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Love Island ads fuel body image problems, warn health leaders

Calls for watchdog to regulate cosmetic surgery adverts

Love Island

Cosmetic surgery advertisements shown during ITV’s hit reality-show Love Island are fuelling body insecurity among young people, say NHS leaders.

In a letter sent to the Advertising Standards Authority (ASA), NHS leaders have urged broadcasting advertisers to further regulate these adverts, demanding that the industry should be more responsible when it concerns young people’s mental health.

NHS England’s mental health director Claire Murdoch, who wrote the letter that was co-signed by children’s commissioner for England Anne Longfield and president of the Royal College of Psychiatrists Professor Wendy Burn, has asked for a meeting with ASA chief executive Guy Parker to discuss the issue.

Murdoch wrote: “Not only are there clear risks associated with cosmetic surgery, but placed alongside the body image pressures that can be inherent in many online and social media interactions, adverts such as these could pose a risk to mental health.”

The current UK Code of Broadcast Advertising states that children must be protected from advertisements that could cause physical, mental or moral harm, but the letter questions its efficacy.

The recent backlash has followed comments made by NHS England’s chief executive Simon Steven during the BBC’s Andrew Marr Show.

He said: “Look at the adverts that are being shown alongside Love Island. You’ve got explicit ads aiming at young women around breast cosmetic surgery.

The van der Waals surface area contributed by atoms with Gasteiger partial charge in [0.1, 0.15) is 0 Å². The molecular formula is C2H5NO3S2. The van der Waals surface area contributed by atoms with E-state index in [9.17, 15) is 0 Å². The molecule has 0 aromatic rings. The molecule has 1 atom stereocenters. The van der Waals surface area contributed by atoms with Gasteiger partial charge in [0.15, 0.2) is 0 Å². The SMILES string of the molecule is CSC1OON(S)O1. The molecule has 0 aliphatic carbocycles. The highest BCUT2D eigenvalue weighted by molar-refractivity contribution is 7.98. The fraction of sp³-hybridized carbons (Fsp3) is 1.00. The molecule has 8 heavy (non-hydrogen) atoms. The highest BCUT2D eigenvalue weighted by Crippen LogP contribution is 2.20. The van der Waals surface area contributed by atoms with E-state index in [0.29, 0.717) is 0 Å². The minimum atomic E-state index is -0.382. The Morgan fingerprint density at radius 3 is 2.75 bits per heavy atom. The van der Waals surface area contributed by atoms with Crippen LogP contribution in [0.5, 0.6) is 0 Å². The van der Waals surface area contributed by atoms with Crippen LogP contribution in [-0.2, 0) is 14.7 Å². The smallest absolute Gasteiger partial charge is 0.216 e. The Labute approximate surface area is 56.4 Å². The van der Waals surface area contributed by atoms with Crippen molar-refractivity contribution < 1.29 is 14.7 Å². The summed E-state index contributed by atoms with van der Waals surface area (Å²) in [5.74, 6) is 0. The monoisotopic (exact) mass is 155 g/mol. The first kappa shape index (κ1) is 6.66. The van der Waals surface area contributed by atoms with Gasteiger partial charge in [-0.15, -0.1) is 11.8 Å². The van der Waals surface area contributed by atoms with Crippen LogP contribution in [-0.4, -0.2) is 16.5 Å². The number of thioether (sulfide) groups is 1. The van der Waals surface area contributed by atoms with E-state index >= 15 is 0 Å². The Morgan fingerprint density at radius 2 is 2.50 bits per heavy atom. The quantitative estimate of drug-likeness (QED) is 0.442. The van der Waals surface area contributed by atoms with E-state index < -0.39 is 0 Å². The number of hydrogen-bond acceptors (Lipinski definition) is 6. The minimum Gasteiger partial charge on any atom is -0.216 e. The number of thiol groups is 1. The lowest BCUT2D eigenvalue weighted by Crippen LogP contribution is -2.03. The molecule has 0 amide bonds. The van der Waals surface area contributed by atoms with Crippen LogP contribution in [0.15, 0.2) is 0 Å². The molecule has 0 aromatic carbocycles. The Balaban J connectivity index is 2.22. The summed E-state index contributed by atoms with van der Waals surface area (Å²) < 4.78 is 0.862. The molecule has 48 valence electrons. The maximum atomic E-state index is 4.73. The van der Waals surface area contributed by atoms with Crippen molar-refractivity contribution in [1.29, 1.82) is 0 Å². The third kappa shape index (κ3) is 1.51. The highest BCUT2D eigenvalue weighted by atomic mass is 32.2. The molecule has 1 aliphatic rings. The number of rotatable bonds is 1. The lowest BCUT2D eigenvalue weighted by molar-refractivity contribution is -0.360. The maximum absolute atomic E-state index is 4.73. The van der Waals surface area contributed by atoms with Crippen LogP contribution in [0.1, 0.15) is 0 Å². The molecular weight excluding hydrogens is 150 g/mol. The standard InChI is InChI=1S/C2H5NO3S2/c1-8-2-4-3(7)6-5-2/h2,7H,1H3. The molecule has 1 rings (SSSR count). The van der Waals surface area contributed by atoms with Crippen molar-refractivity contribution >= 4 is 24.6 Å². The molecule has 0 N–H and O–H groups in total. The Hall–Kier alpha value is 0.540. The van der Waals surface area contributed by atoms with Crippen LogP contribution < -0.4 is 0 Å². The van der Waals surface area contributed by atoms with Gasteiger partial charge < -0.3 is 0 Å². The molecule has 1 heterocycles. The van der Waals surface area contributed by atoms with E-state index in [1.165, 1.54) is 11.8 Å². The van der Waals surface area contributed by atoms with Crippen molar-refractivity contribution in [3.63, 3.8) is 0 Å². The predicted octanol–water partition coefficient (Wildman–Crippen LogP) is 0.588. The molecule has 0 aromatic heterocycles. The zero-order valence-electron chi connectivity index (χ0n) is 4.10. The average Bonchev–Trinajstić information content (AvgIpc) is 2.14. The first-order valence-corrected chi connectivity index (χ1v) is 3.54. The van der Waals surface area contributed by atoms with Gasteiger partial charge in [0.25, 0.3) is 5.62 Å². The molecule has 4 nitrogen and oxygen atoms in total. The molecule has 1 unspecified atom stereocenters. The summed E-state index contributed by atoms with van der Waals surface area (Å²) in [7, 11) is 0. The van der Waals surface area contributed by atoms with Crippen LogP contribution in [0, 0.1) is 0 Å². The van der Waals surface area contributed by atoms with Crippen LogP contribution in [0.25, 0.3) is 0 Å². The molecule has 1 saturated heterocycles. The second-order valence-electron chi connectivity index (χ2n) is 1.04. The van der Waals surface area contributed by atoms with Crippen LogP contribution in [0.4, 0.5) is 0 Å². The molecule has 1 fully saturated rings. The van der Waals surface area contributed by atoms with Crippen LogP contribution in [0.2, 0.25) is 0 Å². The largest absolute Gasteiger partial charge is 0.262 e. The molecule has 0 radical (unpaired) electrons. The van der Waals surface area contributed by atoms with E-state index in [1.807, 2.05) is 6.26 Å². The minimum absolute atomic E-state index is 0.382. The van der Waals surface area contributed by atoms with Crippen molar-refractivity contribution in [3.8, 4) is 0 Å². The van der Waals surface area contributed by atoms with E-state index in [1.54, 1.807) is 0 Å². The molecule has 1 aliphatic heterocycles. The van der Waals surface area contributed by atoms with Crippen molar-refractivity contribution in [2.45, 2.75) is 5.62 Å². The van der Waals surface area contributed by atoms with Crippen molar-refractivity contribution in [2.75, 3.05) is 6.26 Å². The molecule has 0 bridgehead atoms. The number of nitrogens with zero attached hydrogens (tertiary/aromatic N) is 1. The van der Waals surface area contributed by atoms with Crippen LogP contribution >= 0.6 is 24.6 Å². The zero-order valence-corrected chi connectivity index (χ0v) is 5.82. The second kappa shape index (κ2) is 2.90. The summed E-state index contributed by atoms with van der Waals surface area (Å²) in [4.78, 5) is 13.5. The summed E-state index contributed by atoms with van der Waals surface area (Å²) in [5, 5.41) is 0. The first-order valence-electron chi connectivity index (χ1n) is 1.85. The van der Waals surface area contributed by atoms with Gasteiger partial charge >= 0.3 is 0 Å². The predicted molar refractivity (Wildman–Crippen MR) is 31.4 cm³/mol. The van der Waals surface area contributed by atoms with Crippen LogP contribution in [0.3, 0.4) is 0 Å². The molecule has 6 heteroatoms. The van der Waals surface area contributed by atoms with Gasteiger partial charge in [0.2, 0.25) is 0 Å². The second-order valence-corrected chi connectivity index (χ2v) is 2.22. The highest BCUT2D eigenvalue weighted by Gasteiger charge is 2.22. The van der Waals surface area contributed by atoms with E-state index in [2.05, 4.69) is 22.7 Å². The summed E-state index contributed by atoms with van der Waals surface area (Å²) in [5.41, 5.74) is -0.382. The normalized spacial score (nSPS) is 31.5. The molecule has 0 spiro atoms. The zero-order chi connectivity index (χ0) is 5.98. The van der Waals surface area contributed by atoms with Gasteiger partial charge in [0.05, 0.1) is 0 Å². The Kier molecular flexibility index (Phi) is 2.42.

“That is all playing into a set of pressures around body image that are showing up as a burden on other services.”

Feminist organisations have responded to the issue, with one group creating a social media campaign #LoveIslandAds, hoping that a public outrage will see the removal of the targeted advertisements.

Responding to the NHS England’s letter however, Sean Duggan, chief executive of the Mental Health Network, part of the NHS Confederation said: “It is great to see NHS England bringing attention to this issue.

“We know young women are the fastest growing group suffering from mental health issues, that anxiety problems are more common among women aged 16-24 and that a quarter of women in this age bracket have reported self-harming.

“Issues around body image will only add fuel to the fire so this is a really important intervention which our members support.”

The NHS has long been criticised about the availability of its mental health services across the UK, but focussing on prevention rather than treatment could be a step in the right direction for the cash-stripped service.

Duggan added: “Our members are doing some fantastic work both in prevention and treating people with mental health problems but services are lacking the funding they need.

“The long term NHS investment plan is the perfect opportunity to put this right – it is vital that mental health gets its fair share of this funding.”

Photo credit: ITV/Rex/Shutterstock

Article by
Gemma Jones

23rd July 2018

From: Healthcare

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